9 Jul 2010 8:30 am   //   Filed under: In the news

“Dear All Of Northeast Ohio;”

I’m not about to dis Cleveland. It’s the city where my dad was born and several of my relatives still live. That said, I’m not weeping over LeBron James’s choice to abandon his hometown for a bigger market and more money. King James is exactly right to go to Miami.

In America, we are all free agents. We can move from city to city, and if one city offers more appeal than another, we should go there. It’s how many of my friends and I ended up in New York. It’s good economics; theoretically a mobile workforce should mean higher employment and better pay for workers, since people are empowered to seek out jobs anywhere.

But what about the small city that gets abandoned by its best people, who are lured away like moths to bright lights? How is that fair? Doesn’t a hero owe his hometown some loyalty?

Fortunately, there’s an app for that. It’s called the local-boy-makes-good narrative. It’s one of the all-time classic stories. Nobody has done a better job of exploiting that narrative in recent years than “American Idol,” the most successful TV show of the decade. Your shining star grows up and leaves town, and the whole town follows her career’s every move.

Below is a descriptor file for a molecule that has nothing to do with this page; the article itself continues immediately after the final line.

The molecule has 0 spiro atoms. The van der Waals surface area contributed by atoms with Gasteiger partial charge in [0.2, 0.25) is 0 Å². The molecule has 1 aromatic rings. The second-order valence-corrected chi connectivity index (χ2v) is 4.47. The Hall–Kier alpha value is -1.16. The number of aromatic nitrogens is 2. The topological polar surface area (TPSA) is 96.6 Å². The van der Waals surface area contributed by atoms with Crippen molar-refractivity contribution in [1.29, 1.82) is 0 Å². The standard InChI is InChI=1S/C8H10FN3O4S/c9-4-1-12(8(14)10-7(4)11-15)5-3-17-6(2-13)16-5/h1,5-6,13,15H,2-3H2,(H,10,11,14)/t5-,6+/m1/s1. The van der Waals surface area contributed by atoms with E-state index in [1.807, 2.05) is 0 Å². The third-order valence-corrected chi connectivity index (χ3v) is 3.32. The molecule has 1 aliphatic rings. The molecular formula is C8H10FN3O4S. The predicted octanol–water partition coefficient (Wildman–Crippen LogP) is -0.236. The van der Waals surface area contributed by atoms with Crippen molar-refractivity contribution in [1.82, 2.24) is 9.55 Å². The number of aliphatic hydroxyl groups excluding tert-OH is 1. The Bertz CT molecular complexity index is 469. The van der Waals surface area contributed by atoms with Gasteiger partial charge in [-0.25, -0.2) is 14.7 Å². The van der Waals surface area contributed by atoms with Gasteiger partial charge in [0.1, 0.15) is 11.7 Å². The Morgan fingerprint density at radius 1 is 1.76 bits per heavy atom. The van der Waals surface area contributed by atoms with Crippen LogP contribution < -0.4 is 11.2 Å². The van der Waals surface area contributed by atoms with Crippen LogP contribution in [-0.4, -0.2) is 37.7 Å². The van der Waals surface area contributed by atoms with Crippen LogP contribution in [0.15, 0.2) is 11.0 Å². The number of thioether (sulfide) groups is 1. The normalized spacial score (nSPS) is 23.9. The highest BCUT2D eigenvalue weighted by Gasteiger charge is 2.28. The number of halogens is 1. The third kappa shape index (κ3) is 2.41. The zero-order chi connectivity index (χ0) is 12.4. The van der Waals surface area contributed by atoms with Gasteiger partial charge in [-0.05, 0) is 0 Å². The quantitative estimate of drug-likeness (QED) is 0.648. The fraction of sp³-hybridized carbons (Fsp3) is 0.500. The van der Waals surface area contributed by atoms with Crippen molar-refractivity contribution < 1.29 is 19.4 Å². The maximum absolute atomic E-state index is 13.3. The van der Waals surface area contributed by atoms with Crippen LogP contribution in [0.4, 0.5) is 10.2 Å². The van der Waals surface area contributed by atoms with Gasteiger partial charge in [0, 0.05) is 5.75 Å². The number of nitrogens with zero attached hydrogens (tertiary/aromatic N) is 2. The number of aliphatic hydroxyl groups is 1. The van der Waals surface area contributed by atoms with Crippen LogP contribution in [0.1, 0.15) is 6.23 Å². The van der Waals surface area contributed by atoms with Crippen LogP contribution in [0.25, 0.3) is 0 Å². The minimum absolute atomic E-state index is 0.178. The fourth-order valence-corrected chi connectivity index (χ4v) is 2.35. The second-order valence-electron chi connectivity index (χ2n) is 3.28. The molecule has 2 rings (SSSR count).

Cleveland Cavaliers owner Dan Gilbert doesn’t see it that way. In a bizarre and bitter open letter posted last night (and set in Comic Sans on NBA.com!), Gilbert slams the player who helped make him rich.

You can tell the letter’s going to be a strange one simply by its salutation, complete with semicolon: “Dear Cleveland, All Of Northeast Ohio and Cleveland Cavaliers Supporters Wherever You May Be Tonight;”

Gilbert gets an A+ for showmanship and boosterism, but I think he falls down with a couple of paragraphs attacking LeBron:

“If you thought we were motivated before tonight to bring the hardware to Cleveland, I can tell you that this shameful display of selfishness and betrayal by one of our very own has shifted our ‘motivation’ to previously unknown and previously never experienced levels.

“This shocking act of disloyalty from our home grown ‘chosen one’ sends the exact opposite lesson of what we would want our children to learn. And ‘who’ we would want them to grow-up to become.”

No. Actually, LeBron sends a good message to children: Train hard. Be good. Make yourself wanted. And then call your own shots.